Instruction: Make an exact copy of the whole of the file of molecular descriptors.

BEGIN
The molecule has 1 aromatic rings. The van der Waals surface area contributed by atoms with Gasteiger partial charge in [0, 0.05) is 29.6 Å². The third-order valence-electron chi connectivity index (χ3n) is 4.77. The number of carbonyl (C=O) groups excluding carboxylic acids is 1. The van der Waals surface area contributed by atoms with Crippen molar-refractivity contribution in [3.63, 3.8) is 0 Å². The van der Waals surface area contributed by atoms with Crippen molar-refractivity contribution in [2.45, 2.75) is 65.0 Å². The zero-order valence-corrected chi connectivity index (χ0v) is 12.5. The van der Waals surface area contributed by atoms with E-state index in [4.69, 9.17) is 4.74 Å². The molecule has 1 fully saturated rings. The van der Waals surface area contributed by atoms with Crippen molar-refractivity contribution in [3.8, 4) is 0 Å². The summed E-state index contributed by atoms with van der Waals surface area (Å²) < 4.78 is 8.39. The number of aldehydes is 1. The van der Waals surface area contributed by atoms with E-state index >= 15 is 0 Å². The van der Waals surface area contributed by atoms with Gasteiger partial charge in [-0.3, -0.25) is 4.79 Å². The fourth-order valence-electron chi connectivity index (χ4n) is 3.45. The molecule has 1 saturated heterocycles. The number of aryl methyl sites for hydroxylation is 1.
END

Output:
The molecule has 1 aromatic rings. The van der Waals surface area contributed by atoms with Gasteiger partial charge in [0, 0.05) is 29.6 Å². The third-order valence-electron chi connectivity index (χ3n) is 4.77. The number of carbonyl (C=O) groups excluding carboxylic acids is 1. The van der Waals surface area contributed by atoms with Crippen molar-refractivity contribution in [3.63, 3.8) is 0 Å². The van der Waals surface area contributed by atoms with Crippen molar-refractivity contribution in [2.45, 2.75) is 65.0 Å². The zero-order valence-corrected chi connectivity index (χ0v) is 12.5. The van der Waals surface area contributed by atoms with E-state index in [4.69, 9.17) is 4.74 Å². The molecule has 1 fully saturated rings. The van der Waals surface area contributed by atoms with Crippen molar-refractivity contribution in [3.8, 4) is 0 Å². The summed E-state index contributed by atoms with van der Waals surface area (Å²) < 4.78 is 8.39. The number of aldehydes is 1. The van der Waals surface area contributed by atoms with E-state index >= 15 is 0 Å². The van der Waals surface area contributed by atoms with Gasteiger partial charge in [-0.3, -0.25) is 4.79 Å². The fourth-order valence-electron chi connectivity index (χ4n) is 3.45. The molecule has 1 saturated heterocycles. The number of aryl methyl sites for hydroxylation is 1.